In his recent book-launching lecture for Palestine... It Is Something Colonial, anti-Israel academic Hatem Bazian stood in the “sanctuary” of Berkeley’s Zaytuna College before an audience of around fifty students and faculty and, in an amazing feat of historical prestidigitation, eliminated thousands of years of Jewish history in the Middle East.

Bazian, director of the Islamophobia Research & Documentation Project at the University of California, Berkeley and co-founder of Zaytuna, a self-described Muslim liberal arts college, maintained that “Zionism involved erasing existing Palestinian history and forging a new history as to claim the land and expel the population.”  Such efforts at Jewish historical elimination are consistent with UNESCO, the United Nations Educational, Scientific, and Cultural Organization, which recently denied the Jewish connection to the Temple Mount in Jerusalem.  Meanwhile, Bazian bemoaned “the constant attempt for [sic] erasure of everything related to Palestine.”

Even worse, Bazian justified contemporary Arab-Muslim terrorism against Israel by relieving the perpetrators of personal responsibility: “Palestinian violence is a byproduct that was set and situated upon them.”

Accordingly, Bazian placed the sole burden for the Arab-Israeli conflict on European and Jewish “settler-colonialism.”  “You created your colonial box, and you need to clean it yourself,” he declared.

Stigmatizing Israel as a European implant in the Middle East, Bazian admonished the Jewish people and their Western allies that “one cannot have a liberation movement that is in partnership with colonial powers and then seek to dispossess and supplant the population that historically had no role in any type of antagonism or anti-Semitic discourses relative to the Jewish population [emphasis added].”

Bazian’s assertion that Arab-Muslims assumed “no role” in anti-Jewish repression in the Middle East beggars the historical imagination.  One need only look at the Hebron Massacre of 1929 or Grand Mufti Haj Amin al-Husseini’s rabidly anti-Jewish rhetoric and the violence he encouraged with the 1936-39 “Arab revolt.”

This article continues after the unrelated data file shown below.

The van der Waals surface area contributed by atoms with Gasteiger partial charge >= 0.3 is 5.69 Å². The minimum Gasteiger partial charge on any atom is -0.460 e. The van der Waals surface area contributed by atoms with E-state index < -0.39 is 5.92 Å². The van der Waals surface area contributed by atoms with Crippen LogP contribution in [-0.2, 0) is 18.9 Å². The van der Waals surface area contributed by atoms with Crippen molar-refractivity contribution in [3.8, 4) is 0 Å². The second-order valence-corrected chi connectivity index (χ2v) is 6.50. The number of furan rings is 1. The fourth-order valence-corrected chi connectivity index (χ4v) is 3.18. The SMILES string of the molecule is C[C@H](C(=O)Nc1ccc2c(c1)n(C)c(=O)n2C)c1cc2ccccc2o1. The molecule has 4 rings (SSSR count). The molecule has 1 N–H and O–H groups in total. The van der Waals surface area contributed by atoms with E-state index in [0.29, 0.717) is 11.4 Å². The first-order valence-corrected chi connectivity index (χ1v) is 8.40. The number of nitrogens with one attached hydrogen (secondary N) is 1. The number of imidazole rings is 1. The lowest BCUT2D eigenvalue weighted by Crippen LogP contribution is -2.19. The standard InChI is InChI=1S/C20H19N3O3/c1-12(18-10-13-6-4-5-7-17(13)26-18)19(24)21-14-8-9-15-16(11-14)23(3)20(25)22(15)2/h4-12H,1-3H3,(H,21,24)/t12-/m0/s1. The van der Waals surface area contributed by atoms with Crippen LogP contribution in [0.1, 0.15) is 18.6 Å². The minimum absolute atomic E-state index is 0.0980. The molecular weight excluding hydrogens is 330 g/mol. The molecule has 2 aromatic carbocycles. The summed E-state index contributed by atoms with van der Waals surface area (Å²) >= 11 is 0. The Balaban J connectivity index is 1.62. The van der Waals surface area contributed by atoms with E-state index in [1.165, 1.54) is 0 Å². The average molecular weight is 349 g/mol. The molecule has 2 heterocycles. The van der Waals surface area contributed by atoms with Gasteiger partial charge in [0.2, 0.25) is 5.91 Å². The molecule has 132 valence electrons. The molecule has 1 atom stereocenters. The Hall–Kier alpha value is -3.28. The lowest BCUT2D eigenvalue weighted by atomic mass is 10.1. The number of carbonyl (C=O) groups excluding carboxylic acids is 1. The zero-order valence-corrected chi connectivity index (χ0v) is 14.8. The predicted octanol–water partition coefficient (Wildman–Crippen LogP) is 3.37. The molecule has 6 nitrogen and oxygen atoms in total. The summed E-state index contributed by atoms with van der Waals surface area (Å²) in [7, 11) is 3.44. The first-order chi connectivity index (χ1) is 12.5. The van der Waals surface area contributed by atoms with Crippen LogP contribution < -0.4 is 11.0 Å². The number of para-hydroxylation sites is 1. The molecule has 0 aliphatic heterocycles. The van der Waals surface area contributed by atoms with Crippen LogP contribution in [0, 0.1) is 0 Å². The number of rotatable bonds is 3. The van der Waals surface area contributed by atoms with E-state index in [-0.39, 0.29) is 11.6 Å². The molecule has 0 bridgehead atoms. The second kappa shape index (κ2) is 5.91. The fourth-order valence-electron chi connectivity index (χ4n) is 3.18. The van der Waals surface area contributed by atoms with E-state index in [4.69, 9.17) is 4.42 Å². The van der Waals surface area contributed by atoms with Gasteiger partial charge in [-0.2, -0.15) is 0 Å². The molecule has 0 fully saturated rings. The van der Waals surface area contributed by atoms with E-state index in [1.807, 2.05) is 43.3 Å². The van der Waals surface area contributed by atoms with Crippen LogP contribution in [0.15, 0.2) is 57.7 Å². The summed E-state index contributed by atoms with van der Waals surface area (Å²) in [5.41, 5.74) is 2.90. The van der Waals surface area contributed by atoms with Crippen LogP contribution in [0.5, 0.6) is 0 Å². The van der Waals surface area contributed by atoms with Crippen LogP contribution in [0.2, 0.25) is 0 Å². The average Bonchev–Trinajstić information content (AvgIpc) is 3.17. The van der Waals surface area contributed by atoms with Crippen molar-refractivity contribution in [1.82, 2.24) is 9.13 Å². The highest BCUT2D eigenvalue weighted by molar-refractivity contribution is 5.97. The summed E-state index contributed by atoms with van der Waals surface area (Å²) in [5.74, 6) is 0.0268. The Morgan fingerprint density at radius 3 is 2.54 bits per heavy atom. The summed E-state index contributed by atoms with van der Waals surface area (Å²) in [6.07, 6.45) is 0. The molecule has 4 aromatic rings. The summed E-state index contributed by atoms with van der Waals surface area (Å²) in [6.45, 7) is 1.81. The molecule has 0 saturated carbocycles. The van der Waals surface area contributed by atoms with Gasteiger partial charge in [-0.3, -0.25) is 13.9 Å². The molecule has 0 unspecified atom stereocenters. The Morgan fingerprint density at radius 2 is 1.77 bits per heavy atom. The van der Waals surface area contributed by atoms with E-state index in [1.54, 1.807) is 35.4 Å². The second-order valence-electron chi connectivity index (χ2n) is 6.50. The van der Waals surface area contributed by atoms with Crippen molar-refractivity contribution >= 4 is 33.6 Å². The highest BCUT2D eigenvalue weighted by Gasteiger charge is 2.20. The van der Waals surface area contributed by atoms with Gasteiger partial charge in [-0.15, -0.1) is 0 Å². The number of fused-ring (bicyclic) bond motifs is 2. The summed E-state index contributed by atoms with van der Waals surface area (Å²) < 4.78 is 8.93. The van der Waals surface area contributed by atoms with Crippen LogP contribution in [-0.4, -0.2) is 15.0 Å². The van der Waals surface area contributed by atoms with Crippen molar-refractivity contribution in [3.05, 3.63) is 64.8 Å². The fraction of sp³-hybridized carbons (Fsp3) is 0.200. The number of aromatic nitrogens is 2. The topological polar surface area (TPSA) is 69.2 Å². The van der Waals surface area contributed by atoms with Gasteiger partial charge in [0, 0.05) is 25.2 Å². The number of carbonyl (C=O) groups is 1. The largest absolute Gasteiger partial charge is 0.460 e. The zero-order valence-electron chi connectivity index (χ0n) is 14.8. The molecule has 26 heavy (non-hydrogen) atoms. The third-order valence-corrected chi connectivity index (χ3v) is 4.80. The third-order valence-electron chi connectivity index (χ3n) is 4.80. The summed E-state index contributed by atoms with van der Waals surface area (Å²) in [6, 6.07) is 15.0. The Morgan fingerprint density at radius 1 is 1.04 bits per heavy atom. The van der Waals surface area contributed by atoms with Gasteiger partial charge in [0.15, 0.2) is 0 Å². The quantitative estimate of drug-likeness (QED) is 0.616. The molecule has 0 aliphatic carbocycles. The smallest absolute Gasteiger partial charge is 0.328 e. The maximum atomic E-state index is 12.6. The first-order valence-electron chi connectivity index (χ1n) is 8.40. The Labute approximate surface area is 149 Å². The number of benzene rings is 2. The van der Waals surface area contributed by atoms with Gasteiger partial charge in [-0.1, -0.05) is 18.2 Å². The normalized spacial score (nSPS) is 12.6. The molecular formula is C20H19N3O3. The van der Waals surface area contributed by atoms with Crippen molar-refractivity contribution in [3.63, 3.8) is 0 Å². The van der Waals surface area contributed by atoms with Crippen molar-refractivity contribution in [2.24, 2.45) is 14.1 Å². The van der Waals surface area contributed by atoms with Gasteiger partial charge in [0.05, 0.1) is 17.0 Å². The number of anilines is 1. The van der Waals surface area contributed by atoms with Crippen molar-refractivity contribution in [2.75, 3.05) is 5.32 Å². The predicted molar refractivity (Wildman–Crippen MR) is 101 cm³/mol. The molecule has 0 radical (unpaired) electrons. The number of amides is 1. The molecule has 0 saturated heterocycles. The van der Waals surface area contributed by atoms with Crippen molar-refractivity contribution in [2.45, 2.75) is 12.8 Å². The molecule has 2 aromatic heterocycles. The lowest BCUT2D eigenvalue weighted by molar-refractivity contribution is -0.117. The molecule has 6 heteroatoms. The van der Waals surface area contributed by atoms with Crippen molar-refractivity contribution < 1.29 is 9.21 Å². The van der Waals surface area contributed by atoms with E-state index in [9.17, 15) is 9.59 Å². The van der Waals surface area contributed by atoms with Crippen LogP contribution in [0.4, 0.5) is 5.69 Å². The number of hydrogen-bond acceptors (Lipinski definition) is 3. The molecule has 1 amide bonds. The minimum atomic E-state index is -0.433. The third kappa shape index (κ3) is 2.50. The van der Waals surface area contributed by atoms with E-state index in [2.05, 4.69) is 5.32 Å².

Bazian’s analysis exemplifies what author Manfred Gerstenfeld dubbed “humanitarian racism,” a form of prejudice whereby privileged academic elites and others infantilize non-Europeans by refusing to hold them responsible for the foreseeable consequences of their own behavior.

With considerable audacity, Bazian described Zionism, the movement for Jewish self-determination, as a form of anti-Semitism because it allegedly involved a plot to pawn off European Jews onto the Ottoman Turks.  It was a means, he claimed, of hitting “two birds with one stone”: while ridding Europe of its Jews, it advanced British imperial designs against the Ottomans.

In an act of historical supersessionism, or political replacement theology, Bazian argued that if in the past we had the “Jewish Question,” then “today we have the Muslim Question in France, the Muslim Question in England, and with our new election, we have the Muslim Question in the U.S.”  

Perhaps if Bazian researched the history of Jews and Christians under the boot of Arab and Muslim imperial rule from the seventh century until the fall of the Ottoman Empire, he would develop a more accurate view of who is occupying whom in the Land of Israel, if not the greater Middle East.

It all too common among contemporary scholars of the Middle East that in seeking to recover the purportedly lost history of “Palestine,” they deny the ancient Hebrew connection to the land.  Until the field of Middle East studies relinquishes ideological anti-Zionism, the politics of outrage will continue to undermine its objectivity and erode its reputation.  It’s time for a new generation of scholars to replace the anti-Israel propaganda of their mentors with rigorous, reasoned scholarship. 

Michael Lumish is an analyst on the Arab-Israeli conflict and the proprietor of Israel Thrives.  He holds a Ph.D. in American history from the Pennsylvania State University and has taught at Penn State, San Francisco State University, and City College of San Francisco.  This article was sponsored by Campus Watch, a project of the Middle East Forum.